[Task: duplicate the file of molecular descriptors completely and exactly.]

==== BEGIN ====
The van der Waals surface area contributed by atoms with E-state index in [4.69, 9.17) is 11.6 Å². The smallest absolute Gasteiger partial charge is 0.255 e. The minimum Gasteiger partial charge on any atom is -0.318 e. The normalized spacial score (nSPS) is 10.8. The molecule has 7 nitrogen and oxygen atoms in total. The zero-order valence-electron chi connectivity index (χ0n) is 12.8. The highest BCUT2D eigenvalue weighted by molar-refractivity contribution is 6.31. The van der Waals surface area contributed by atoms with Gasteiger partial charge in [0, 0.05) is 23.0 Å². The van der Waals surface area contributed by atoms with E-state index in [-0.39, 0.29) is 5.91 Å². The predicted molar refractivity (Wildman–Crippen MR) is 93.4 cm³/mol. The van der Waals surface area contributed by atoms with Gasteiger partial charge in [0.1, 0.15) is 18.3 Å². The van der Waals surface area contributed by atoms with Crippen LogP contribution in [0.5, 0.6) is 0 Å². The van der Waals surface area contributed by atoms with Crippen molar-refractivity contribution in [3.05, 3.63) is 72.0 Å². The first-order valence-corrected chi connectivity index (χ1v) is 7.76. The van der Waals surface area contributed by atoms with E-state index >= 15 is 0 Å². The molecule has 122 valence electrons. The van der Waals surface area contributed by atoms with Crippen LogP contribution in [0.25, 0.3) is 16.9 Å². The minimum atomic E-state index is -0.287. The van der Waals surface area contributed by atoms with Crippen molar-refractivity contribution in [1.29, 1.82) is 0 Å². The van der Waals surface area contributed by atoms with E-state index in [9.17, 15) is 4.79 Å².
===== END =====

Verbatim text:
The van der Waals surface area contributed by atoms with E-state index in [4.69, 9.17) is 11.6 Å². The smallest absolute Gasteiger partial charge is 0.255 e. The minimum Gasteiger partial charge on any atom is -0.318 e. The normalized spacial score (nSPS) is 10.8. The molecule has 7 nitrogen and oxygen atoms in total. The zero-order valence-electron chi connectivity index (χ0n) is 12.8. The highest BCUT2D eigenvalue weighted by molar-refractivity contribution is 6.31. The van der Waals surface area contributed by atoms with Gasteiger partial charge in [0, 0.05) is 23.0 Å². The van der Waals surface area contributed by atoms with E-state index in [-0.39, 0.29) is 5.91 Å². The predicted molar refractivity (Wildman–Crippen MR) is 93.4 cm³/mol. The van der Waals surface area contributed by atoms with Gasteiger partial charge in [0.1, 0.15) is 18.3 Å². The van der Waals surface area contributed by atoms with Crippen LogP contribution in [0.5, 0.6) is 0 Å². The van der Waals surface area contributed by atoms with Crippen molar-refractivity contribution in [3.05, 3.63) is 72.0 Å². The first-order valence-corrected chi connectivity index (χ1v) is 7.76. The van der Waals surface area contributed by atoms with E-state index >= 15 is 0 Å². The molecule has 122 valence electrons. The van der Waals surface area contributed by atoms with Crippen LogP contribution in [0.25, 0.3) is 16.9 Å². The minimum atomic E-state index is -0.287. The van der Waals surface area contributed by atoms with Crippen molar-refractivity contribution in [1.29, 1.82) is 0 Å². The van der Waals surface area contributed by atoms with E-state index in [9.17, 15) is 4.79 Å².